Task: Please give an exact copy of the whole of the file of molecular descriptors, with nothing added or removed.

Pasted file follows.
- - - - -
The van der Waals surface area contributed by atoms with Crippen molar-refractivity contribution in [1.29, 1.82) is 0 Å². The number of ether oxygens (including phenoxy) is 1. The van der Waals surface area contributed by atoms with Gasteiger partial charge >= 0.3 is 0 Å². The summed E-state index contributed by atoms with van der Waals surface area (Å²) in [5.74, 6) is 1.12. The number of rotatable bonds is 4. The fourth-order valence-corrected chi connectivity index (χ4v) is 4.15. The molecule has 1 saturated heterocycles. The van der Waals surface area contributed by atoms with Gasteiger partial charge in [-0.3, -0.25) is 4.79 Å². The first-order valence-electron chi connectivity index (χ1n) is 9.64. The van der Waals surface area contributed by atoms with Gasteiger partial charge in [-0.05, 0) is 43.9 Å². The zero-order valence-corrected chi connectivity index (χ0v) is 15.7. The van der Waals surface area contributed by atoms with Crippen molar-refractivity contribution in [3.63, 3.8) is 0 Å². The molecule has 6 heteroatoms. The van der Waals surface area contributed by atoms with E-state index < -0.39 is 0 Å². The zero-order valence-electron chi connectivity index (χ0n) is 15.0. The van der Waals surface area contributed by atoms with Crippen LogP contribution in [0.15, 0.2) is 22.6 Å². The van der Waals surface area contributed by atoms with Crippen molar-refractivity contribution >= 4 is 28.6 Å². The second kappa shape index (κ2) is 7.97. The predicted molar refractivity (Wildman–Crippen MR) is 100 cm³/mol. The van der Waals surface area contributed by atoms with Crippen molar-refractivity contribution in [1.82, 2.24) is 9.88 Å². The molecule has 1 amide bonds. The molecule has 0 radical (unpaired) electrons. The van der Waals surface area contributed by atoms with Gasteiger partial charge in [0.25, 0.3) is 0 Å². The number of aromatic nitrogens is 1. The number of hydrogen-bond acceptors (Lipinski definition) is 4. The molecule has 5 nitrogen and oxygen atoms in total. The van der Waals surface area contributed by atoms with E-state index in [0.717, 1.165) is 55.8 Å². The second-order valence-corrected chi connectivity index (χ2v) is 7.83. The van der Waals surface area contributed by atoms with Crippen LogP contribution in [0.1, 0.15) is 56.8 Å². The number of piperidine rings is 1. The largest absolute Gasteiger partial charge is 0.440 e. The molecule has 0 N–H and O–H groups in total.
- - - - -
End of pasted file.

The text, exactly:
The van der Waals surface area contributed by atoms with Crippen molar-refractivity contribution in [1.29, 1.82) is 0 Å². The number of ether oxygens (including phenoxy) is 1. The van der Waals surface area contributed by atoms with Gasteiger partial charge >= 0.3 is 0 Å². The summed E-state index contributed by atoms with van der Waals surface area (Å²) in [5.74, 6) is 1.12. The number of rotatable bonds is 4. The fourth-order valence-corrected chi connectivity index (χ4v) is 4.15. The molecule has 1 saturated heterocycles. The van der Waals surface area contributed by atoms with Gasteiger partial charge in [-0.3, -0.25) is 4.79 Å². The first-order valence-electron chi connectivity index (χ1n) is 9.64. The van der Waals surface area contributed by atoms with Gasteiger partial charge in [-0.05, 0) is 43.9 Å². The zero-order valence-corrected chi connectivity index (χ0v) is 15.7. The van der Waals surface area contributed by atoms with Crippen molar-refractivity contribution in [3.63, 3.8) is 0 Å². The molecule has 6 heteroatoms. The van der Waals surface area contributed by atoms with E-state index < -0.39 is 0 Å². The zero-order valence-electron chi connectivity index (χ0n) is 15.0. The van der Waals surface area contributed by atoms with Crippen LogP contribution in [0.15, 0.2) is 22.6 Å². The van der Waals surface area contributed by atoms with Crippen molar-refractivity contribution >= 4 is 28.6 Å². The second kappa shape index (κ2) is 7.97. The predicted molar refractivity (Wildman–Crippen MR) is 100 cm³/mol. The van der Waals surface area contributed by atoms with Crippen molar-refractivity contribution in [1.82, 2.24) is 9.88 Å². The molecule has 1 amide bonds. The molecule has 0 radical (unpaired) electrons. The van der Waals surface area contributed by atoms with Gasteiger partial charge in [0.25, 0.3) is 0 Å². The number of aromatic nitrogens is 1. The number of hydrogen-bond acceptors (Lipinski definition) is 4. The molecule has 5 nitrogen and oxygen atoms in total. The van der Waals surface area contributed by atoms with E-state index in [0.717, 1.165) is 55.8 Å². The second-order valence-corrected chi connectivity index (χ2v) is 7.83. The van der Waals surface area contributed by atoms with Crippen LogP contribution in [0.1, 0.15) is 56.8 Å². The number of piperidine rings is 1. The largest absolute Gasteiger partial charge is 0.440 e. The molecule has 0 N–H and O–H groups in total.